Edited by Barry N. Malzberg



440pp/$15.95/February 2003

The Best Time Travel Stories of All Time
Cover by Ralf Hiemisch

Reviewed by Steven H Silver

Barry Malzberg has selected several excellent time travel stories for his grandiosely titled The Best Time Travel Stories of All Time. hese selections cover the entire gamut of time travel questions, from the classical "Grandfather paradox" of Bill Pronzini's "On the Nature of Time" to time travel as a government project in William Tenn's "Brooklyn Project."

Many of the stories indicate a deep knowledge of the genre, referring to earlier stories which may or may not be included. Poul Anderson's "The Man Who Came Early," about an American soldier finding himself in tenth century Iceland, is a direct refutation of the Renaissance men found in Mark Twain's A Connecticut Yankee in King Arthur's Court or L. Sprague de Camp's Lest Darkness Fall. Similarly, although Robert Silverberg's "Hawksbill Station" does not directly reference Ray Bradbury's "A Sound of Thunder," it does demonstrate familiarity with the paradox and twist Bradbury used.

The Bradbury story, perhaps the most famous time travel tale since H.G. Wells's The Time Machine, also appears in the anthology, or rather, a comic book adaptation of the story does. Malzberg does not provide a reason for choosing the graphic story, which remains close to the original, over Bradbury's own prose, but the glossy pages in the middle of the anthology is an interesting touch.

Not all the stories work well. James Tiptree, Jr.'s "Forever on a Hudson Blanket" offers an interesting switch on a time traveler going back to see her own past, seen from the point of view of the native of the time. Unfortunately, for all the interesting things Tiptree does, her time traveling Loolie is annoying and distracts from the story. Other tales, such as Charles Harness's "Time Trap" suffer from being in a themed anthology. Approached without knowledge of the science fictional element, this is a strong story, but knowing that it is in an anthology about time travel allows the reader to see where it is going.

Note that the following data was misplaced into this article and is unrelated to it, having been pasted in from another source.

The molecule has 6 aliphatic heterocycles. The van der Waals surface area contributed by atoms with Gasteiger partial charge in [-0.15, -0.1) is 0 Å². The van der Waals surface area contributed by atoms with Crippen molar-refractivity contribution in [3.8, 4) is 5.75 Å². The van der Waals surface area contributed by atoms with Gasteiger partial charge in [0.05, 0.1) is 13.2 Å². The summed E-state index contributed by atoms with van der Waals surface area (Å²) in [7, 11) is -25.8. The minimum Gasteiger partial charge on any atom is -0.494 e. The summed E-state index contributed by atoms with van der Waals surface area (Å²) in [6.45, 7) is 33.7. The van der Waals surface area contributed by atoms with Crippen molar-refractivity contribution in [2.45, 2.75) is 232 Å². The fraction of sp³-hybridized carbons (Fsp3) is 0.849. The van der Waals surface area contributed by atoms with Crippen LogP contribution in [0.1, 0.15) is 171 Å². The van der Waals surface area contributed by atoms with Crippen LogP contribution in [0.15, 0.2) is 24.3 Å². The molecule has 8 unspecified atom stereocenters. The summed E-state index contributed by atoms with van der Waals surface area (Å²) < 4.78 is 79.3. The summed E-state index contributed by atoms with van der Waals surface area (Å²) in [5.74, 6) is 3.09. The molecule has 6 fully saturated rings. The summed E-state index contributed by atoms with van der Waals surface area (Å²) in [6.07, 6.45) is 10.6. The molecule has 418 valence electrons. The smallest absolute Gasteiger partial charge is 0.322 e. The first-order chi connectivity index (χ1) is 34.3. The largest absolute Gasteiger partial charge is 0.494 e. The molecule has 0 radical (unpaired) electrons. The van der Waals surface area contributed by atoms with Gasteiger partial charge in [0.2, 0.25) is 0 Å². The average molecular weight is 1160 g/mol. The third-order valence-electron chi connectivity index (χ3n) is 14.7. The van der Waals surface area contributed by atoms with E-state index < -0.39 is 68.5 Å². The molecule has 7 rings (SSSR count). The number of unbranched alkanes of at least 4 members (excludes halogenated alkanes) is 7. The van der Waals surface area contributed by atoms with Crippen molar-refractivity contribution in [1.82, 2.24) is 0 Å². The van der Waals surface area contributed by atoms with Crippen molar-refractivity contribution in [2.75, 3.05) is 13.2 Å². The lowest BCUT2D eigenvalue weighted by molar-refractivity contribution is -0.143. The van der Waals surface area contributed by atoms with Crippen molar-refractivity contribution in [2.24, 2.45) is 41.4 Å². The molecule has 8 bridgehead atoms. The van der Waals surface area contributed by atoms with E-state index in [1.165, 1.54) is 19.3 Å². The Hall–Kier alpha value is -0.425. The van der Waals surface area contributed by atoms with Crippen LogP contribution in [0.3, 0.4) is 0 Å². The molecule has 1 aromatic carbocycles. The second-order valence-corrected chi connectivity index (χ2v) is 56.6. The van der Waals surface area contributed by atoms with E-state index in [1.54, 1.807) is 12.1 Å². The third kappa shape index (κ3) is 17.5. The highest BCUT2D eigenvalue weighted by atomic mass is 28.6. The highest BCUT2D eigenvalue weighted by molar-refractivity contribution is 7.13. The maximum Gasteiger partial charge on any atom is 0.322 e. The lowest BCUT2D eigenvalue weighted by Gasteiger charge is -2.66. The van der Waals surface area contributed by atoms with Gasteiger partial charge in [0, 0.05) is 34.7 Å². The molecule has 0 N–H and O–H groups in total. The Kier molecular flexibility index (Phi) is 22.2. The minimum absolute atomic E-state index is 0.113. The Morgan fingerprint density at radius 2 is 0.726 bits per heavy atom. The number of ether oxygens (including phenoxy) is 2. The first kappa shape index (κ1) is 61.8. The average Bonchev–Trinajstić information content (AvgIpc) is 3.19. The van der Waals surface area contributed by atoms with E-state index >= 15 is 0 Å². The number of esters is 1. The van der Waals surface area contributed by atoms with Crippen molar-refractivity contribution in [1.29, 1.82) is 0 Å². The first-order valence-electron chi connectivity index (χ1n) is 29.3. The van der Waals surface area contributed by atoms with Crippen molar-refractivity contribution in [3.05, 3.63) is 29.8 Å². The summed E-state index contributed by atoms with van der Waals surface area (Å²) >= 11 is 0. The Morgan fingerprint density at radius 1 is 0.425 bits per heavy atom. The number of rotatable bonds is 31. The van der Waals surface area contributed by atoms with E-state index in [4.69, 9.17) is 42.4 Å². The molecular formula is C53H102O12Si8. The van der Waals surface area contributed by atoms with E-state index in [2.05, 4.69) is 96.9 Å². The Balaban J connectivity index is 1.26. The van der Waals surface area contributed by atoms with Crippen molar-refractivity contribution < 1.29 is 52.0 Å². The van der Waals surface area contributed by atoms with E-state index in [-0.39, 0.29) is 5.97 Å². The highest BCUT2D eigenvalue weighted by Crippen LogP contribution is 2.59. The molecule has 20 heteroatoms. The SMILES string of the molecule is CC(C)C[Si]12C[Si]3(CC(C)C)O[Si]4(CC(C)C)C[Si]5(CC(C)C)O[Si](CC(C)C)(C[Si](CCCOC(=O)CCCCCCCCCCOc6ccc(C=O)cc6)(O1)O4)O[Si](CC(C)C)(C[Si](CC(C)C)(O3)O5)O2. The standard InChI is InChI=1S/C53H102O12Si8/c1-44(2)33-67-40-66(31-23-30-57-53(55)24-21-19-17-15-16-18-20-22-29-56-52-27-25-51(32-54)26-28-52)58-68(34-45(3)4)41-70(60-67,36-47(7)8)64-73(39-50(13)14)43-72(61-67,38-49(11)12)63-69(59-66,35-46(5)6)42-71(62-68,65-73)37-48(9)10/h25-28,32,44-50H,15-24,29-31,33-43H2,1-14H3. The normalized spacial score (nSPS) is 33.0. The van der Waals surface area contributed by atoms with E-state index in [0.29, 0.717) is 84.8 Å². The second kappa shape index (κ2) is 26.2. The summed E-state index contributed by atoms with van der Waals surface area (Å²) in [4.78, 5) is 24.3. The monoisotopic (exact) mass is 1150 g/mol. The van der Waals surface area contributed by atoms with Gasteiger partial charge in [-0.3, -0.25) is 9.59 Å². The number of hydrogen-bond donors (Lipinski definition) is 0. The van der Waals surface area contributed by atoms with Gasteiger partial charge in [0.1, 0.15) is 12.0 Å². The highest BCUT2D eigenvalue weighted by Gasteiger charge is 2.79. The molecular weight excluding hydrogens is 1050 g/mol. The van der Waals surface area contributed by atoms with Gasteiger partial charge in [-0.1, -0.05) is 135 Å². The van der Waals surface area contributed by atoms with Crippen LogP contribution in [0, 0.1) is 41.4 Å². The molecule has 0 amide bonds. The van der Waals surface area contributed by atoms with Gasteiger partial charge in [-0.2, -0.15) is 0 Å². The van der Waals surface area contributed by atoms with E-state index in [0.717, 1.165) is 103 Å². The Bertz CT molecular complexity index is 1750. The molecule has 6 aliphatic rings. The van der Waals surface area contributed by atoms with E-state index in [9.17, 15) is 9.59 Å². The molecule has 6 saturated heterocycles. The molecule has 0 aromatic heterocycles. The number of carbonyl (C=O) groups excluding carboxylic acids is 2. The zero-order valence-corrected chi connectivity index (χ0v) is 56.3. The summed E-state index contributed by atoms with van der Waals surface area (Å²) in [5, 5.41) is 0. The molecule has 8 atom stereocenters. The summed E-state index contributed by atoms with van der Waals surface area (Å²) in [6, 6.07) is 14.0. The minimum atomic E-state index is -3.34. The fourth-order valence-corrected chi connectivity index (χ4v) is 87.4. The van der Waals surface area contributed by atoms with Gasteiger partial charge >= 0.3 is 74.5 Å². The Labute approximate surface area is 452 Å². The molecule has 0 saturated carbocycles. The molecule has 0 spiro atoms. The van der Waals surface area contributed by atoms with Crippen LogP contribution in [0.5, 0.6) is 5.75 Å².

Originally written in 1948, William Tenn's aforementioned "Brooklyn Project" can be seen as a nightmarish United States in which the government tramples on civil liberties in the name of security. Of course, only a few years later, the McCarthy hearings were being held in Washington, demonstrating Tenn's prescience. The other governmental story in the anthology, Philip K. Dick's "A Little Something for Us Tempunauts" does not extrapolate forward for its point, but rather exhibits the author's disappointment with the manned space program, providing a strange Capricorn-One like story.

Nancy Kress's "The Battle of Long Island," which opens the anthology, is one of the few stories which is not only about time travel, but also an alternate history tale. Using travelers from a variety of versions of the American Revolution, Kress has her protagonist, army nurse Susan Peters, come to question her own past and the reality of what she believes to have happened. As with most of the best time travel and alternate histories, Kress plays with the way we perceive time.

While Malzberg may not, in fact, have presented the best time travel stories of all time, as promised in his title, he does present a plethora of quality tales which introduce the reader to the numerous facets of time travel stories. The Best Time Travel Stories of All Time is a worthwhile addition for anyone interested in time travel and paradoxes.

Nancy Kress The Battle of Long Island
Poul Anderson The Man Who Came Early
James Tiptree, Jr. Forever to a Hudson Bay Blanket
Damon Knight Anachron
Bill Pronzini On the Nature of Time
Philip K. Dick A Little Something for Us Tempunauts
Geoffrey A. Landis Ripples in the Dirac Sea
Fredric Brown Hall of Mirrors
Karen Haber 3 Rms Good View
Charles L. Harness Time Trap
William Tenn Brooklyn Project
Jack M. Dann Timetipping
Paul Levinson The Chronology Protection Case
Robert Silverberg Hawksbill Station
Jack McDevitt Time Travelers Never Die

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